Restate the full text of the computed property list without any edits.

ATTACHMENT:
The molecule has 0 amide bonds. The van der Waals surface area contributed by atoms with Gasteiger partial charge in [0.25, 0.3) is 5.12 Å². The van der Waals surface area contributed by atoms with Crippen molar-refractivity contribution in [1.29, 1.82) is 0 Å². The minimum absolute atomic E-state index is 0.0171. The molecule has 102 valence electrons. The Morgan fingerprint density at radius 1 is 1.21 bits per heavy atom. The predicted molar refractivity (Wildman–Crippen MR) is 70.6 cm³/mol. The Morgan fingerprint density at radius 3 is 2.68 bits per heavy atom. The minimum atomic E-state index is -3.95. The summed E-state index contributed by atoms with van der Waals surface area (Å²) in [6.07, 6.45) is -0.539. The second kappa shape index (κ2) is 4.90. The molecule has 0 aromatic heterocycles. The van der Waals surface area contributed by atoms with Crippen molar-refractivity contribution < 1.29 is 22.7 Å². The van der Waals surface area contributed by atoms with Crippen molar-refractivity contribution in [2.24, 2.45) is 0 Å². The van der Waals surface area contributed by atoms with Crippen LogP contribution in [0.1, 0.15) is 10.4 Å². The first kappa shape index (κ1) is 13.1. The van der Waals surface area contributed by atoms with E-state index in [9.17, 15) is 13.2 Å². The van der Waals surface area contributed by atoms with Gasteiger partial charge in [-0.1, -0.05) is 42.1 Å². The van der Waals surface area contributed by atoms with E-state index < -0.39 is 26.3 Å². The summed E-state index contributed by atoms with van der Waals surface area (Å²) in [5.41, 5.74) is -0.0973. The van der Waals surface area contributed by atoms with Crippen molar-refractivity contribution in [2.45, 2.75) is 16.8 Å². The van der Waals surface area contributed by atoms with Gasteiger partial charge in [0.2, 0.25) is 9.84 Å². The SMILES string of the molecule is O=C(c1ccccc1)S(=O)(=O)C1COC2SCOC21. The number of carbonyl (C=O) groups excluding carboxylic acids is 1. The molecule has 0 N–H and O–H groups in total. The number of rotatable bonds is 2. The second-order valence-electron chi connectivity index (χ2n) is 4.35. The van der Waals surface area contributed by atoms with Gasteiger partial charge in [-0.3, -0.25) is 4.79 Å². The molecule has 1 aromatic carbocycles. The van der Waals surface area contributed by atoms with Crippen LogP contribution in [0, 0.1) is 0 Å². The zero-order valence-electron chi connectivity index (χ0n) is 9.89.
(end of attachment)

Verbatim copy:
The molecule has 0 amide bonds. The van der Waals surface area contributed by atoms with Gasteiger partial charge in [0.25, 0.3) is 5.12 Å². The van der Waals surface area contributed by atoms with Crippen molar-refractivity contribution in [1.29, 1.82) is 0 Å². The minimum absolute atomic E-state index is 0.0171. The molecule has 102 valence electrons. The Morgan fingerprint density at radius 1 is 1.21 bits per heavy atom. The predicted molar refractivity (Wildman–Crippen MR) is 70.6 cm³/mol. The Morgan fingerprint density at radius 3 is 2.68 bits per heavy atom. The minimum atomic E-state index is -3.95. The summed E-state index contributed by atoms with van der Waals surface area (Å²) in [6.07, 6.45) is -0.539. The second kappa shape index (κ2) is 4.90. The molecule has 0 aromatic heterocycles. The van der Waals surface area contributed by atoms with Crippen molar-refractivity contribution < 1.29 is 22.7 Å². The van der Waals surface area contributed by atoms with Crippen molar-refractivity contribution in [2.24, 2.45) is 0 Å². The van der Waals surface area contributed by atoms with Crippen LogP contribution in [0.1, 0.15) is 10.4 Å². The first kappa shape index (κ1) is 13.1. The van der Waals surface area contributed by atoms with E-state index in [9.17, 15) is 13.2 Å². The van der Waals surface area contributed by atoms with Gasteiger partial charge in [-0.1, -0.05) is 42.1 Å². The van der Waals surface area contributed by atoms with E-state index < -0.39 is 26.3 Å². The summed E-state index contributed by atoms with van der Waals surface area (Å²) in [5.41, 5.74) is -0.0973. The van der Waals surface area contributed by atoms with Crippen molar-refractivity contribution in [2.45, 2.75) is 16.8 Å². The van der Waals surface area contributed by atoms with Gasteiger partial charge in [0.2, 0.25) is 9.84 Å². The SMILES string of the molecule is O=C(c1ccccc1)S(=O)(=O)C1COC2SCOC21. The number of carbonyl (C=O) groups excluding carboxylic acids is 1. The molecule has 0 N–H and O–H groups in total. The number of rotatable bonds is 2. The second-order valence-electron chi connectivity index (χ2n) is 4.35. The van der Waals surface area contributed by atoms with Gasteiger partial charge in [-0.3, -0.25) is 4.79 Å². The molecule has 1 aromatic carbocycles. The van der Waals surface area contributed by atoms with Crippen LogP contribution in [0, 0.1) is 0 Å². The zero-order valence-electron chi connectivity index (χ0n) is 9.89.